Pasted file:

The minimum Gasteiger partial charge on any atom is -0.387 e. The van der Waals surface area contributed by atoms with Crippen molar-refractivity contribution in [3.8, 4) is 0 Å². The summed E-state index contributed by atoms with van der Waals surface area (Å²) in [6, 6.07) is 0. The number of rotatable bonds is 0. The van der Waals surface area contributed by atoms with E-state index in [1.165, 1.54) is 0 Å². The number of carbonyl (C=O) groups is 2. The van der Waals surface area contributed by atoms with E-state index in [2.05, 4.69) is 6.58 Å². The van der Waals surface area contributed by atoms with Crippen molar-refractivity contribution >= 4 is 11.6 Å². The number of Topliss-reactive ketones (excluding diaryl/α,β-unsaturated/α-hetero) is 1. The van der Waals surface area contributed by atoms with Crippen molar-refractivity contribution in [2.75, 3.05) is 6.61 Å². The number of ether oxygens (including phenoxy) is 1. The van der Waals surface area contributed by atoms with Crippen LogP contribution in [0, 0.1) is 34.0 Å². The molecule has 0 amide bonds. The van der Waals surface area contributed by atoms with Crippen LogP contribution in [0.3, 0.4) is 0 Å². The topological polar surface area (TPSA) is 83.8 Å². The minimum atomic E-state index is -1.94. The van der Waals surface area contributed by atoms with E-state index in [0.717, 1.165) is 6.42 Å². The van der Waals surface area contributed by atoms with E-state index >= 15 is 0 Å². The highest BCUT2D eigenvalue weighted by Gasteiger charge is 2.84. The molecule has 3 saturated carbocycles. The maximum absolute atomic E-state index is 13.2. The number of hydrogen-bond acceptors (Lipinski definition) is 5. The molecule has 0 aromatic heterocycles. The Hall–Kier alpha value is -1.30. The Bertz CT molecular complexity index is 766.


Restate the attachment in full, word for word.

The minimum Gasteiger partial charge on any atom is -0.387 e. The van der Waals surface area contributed by atoms with Crippen molar-refractivity contribution in [3.8, 4) is 0 Å². The summed E-state index contributed by atoms with van der Waals surface area (Å²) in [6, 6.07) is 0. The number of rotatable bonds is 0. The van der Waals surface area contributed by atoms with E-state index in [1.165, 1.54) is 0 Å². The number of carbonyl (C=O) groups is 2. The van der Waals surface area contributed by atoms with E-state index in [2.05, 4.69) is 6.58 Å². The van der Waals surface area contributed by atoms with Crippen molar-refractivity contribution >= 4 is 11.6 Å². The number of Topliss-reactive ketones (excluding diaryl/α,β-unsaturated/α-hetero) is 1. The van der Waals surface area contributed by atoms with Crippen molar-refractivity contribution in [2.75, 3.05) is 6.61 Å². The number of ether oxygens (including phenoxy) is 1. The van der Waals surface area contributed by atoms with Crippen LogP contribution in [0, 0.1) is 34.0 Å². The molecule has 0 amide bonds. The van der Waals surface area contributed by atoms with Crippen LogP contribution in [0.3, 0.4) is 0 Å². The topological polar surface area (TPSA) is 83.8 Å². The minimum atomic E-state index is -1.94. The van der Waals surface area contributed by atoms with E-state index in [0.717, 1.165) is 6.42 Å². The van der Waals surface area contributed by atoms with E-state index >= 15 is 0 Å². The highest BCUT2D eigenvalue weighted by Gasteiger charge is 2.84. The molecule has 3 saturated carbocycles. The maximum absolute atomic E-state index is 13.2. The number of hydrogen-bond acceptors (Lipinski definition) is 5. The molecule has 0 aromatic heterocycles. The Hall–Kier alpha value is -1.30. The Bertz CT molecular complexity index is 766.